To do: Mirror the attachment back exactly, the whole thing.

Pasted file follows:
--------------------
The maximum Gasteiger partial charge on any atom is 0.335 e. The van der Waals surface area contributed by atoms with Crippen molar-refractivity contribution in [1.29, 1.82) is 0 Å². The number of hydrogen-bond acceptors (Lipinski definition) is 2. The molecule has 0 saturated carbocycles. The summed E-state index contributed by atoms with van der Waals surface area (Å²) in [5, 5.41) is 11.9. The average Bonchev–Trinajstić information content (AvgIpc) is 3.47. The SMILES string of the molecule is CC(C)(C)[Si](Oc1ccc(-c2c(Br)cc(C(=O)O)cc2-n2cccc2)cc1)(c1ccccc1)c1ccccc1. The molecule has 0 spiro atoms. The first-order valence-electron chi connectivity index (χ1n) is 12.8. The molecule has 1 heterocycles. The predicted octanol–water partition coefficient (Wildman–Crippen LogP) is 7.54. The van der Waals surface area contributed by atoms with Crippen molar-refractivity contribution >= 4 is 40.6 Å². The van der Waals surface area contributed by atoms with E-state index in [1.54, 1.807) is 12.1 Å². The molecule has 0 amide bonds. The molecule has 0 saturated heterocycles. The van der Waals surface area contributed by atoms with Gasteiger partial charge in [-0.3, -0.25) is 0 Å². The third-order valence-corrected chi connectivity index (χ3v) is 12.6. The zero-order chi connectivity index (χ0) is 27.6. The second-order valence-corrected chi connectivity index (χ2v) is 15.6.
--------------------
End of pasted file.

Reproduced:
The maximum Gasteiger partial charge on any atom is 0.335 e. The van der Waals surface area contributed by atoms with Crippen molar-refractivity contribution in [1.29, 1.82) is 0 Å². The number of hydrogen-bond acceptors (Lipinski definition) is 2. The molecule has 0 saturated carbocycles. The summed E-state index contributed by atoms with van der Waals surface area (Å²) in [5, 5.41) is 11.9. The average Bonchev–Trinajstić information content (AvgIpc) is 3.47. The SMILES string of the molecule is CC(C)(C)[Si](Oc1ccc(-c2c(Br)cc(C(=O)O)cc2-n2cccc2)cc1)(c1ccccc1)c1ccccc1. The molecule has 0 spiro atoms. The first-order valence-electron chi connectivity index (χ1n) is 12.8. The molecule has 1 heterocycles. The predicted octanol–water partition coefficient (Wildman–Crippen LogP) is 7.54. The van der Waals surface area contributed by atoms with Crippen molar-refractivity contribution >= 4 is 40.6 Å². The van der Waals surface area contributed by atoms with E-state index in [1.54, 1.807) is 12.1 Å². The molecule has 0 amide bonds. The molecule has 0 saturated heterocycles. The van der Waals surface area contributed by atoms with Gasteiger partial charge in [-0.3, -0.25) is 0 Å². The third-order valence-corrected chi connectivity index (χ3v) is 12.6. The zero-order chi connectivity index (χ0) is 27.6. The second-order valence-corrected chi connectivity index (χ2v) is 15.6.